Former President Maithripala Sirisena has revealed that five Defense secretaries have served from time to time during his presidency.
He mentioned that all the Defense secretaries who worked during his tenure have neglected their responsibilities by not holding the weekly intelligence coordination meeting properly.
Mr. Sirisena testifying before the Presidential Commission of Inquiry into the Easter Sunday bombing, has said that the Defense Secretaries have misled him regarding the information on those meetings.
When the Additional Solicitor General of the Government inquired as to why three Secretaries to the President and five Secretaries of Defense have served from time to time during the period from 2015 to 2019, the former President replied saying, “P.B. Abeykoon was the first of the Secretaries to the President. I gave him this responsibility when he was retired.
“Later he said again that he wants to enjoy his retirement and I let him have his will. The second was Mr. Austin Fernando. While he was serving well, he said that he would like to fill the vacant spot in the Ambassador post to India. So, he was appointed as the Ambassador of Sri Lanka to India. That’s when Udaya R. Seneviratne was appointed as the Secretary to the President.”
He also said that there were a number of reasons for the appointment of B.M.U.D. Basnayake, Engineer Karunasena Hettiarachchi, President’s Counsel Kapila Waidyaratna, Hemasiri Fernando and General Shantha Kottagoda.
“I can’t specify the reasons to appoint each person due to the presence of the media, but I’ll say in general. Secretary of Defense is one of the most important posts in the country. The commanders of three Armed Forces, the Chief of Defense staff and the Department of Civil defense are under the Secretary of Defense. But one thing I have observed is that when those officers I have mentioned come under their control, the Secretary of Defense loses sense of humanity, so there were some issues between them,” he said.
The former President also said that some of other grievances faced by Army Commanders caused this frequent removal and appointment of Defense Secretaries. He said some resigned on health conditions and some resigned due to various other institutional issues.
Meanwhile, the former President secretly handed over to the commission a list of other causes that led to the removal of Defense Secretaries from time to time.
The Additional Solicitor General asked the former President whether he would accept the testimony of those who testified before the Commission that this constant transfer of Defense Secretaries caused some problems for officials who worked with them, related to national security.
In response, he said that such problems did not exist and will not arise either through the transfer of Defense Secretaries. “As far as I know, there was an intelligence coordination meeting every Tuesday where all the issues related to national security were discussed. Everybody gathers there. So, it would not be a problem for them to stay informed despite the change of Secretary of Defense. And as the matters are rediscussed again in the Defense Council, officers will be updated of the issues once again,” Mr. Sirisena said.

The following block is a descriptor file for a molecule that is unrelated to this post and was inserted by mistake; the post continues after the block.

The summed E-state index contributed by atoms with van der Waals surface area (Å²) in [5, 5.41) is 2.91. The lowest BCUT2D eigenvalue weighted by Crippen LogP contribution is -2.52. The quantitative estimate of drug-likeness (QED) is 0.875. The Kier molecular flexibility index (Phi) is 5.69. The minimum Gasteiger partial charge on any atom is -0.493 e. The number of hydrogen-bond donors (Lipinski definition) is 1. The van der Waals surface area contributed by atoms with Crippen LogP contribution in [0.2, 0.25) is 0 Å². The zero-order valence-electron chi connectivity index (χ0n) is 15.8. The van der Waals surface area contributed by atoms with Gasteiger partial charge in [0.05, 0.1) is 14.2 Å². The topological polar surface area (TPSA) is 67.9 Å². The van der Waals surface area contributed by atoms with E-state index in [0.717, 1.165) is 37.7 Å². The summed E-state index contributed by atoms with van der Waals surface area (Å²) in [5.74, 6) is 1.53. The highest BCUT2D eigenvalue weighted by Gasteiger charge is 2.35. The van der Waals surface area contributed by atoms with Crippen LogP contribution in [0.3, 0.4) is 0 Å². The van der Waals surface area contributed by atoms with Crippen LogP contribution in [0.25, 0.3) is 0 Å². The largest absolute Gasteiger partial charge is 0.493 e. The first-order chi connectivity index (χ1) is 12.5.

He also said that apart from the Defense Council meetings, he took steps to invoke the Defense Secretaries at least once in a fortnight to discuss issues related to national security.
“As you know this Commission was presented with contradictory evidence for more than a year now. Do you think that the intelligence coordination meeting was held every week on Tuesdays?” the Additional Solicitor General asked Mr. Sirisena. In response, the former President said that as far as he knew it was held every week. “I was told at the Defense Council by the Defense Secretaries that the intelligence meetings are held,” he said.
The Additional Solicitor general drew Mr. Sirisena’s attention to a report on the dates of the intelligence coordination meetings held from 28th July 2015 to 21st July 2019.
It was revealed that no intelligence review meeting was held weekly in any month other than August 2016. According to the report, the meeting was held for four consecutive weeks in May 2017, but no intelligence meetings were held for the rest of the month.
In addition, the Additional Solicitor General drew the attention of the Presidential Commission to the fact that according to the report, intelligence meetings had not been held continuously at least in a single month of 2018 and 2019, and that not a single day of intelligence meetings were held in April, June, August, September and November 2018.
Asked about his view on the issue, the former president said that he found that his decision as President to remove Defense Secretaries from time to time was correct. He added that the former Defense Secretaries had neglected the basics of country’s national security by not holding intelligence meetings weekly.
“This clearly shows that my decision to remove the Defense Secretaries was right. I feel that not holding the weekly intelligence meeting is a major omission on national security. I too have been lied to,” he said.
Mr. Sirisena also told the Commission that the CID had worked with different NGOs and politicians during the last government to arrest military and intelligence personnel.
He said that CID had taken steps to bring the Commanders of the Armed Forces and current President Gotabaya Rajapaksa who had served as the Defense Secretary during the war, before the court and he was not informed of it.
Mr. Sirisena said that it was done following a complaint received by the Commission to Investigate Bribery and Corruption and that the then director of the Commission was engaged in politics in addition to functioning in the Commission. “Later I announced her role publicly. She resigned after that,” he said.
He also said that after discussing with the then Army Commander, he took steps to appoint the current Director of the SIS, Brigadier Suresh Salai as a diplomat in Malaysia, as he got to know that schemes were being plotted to arrest him.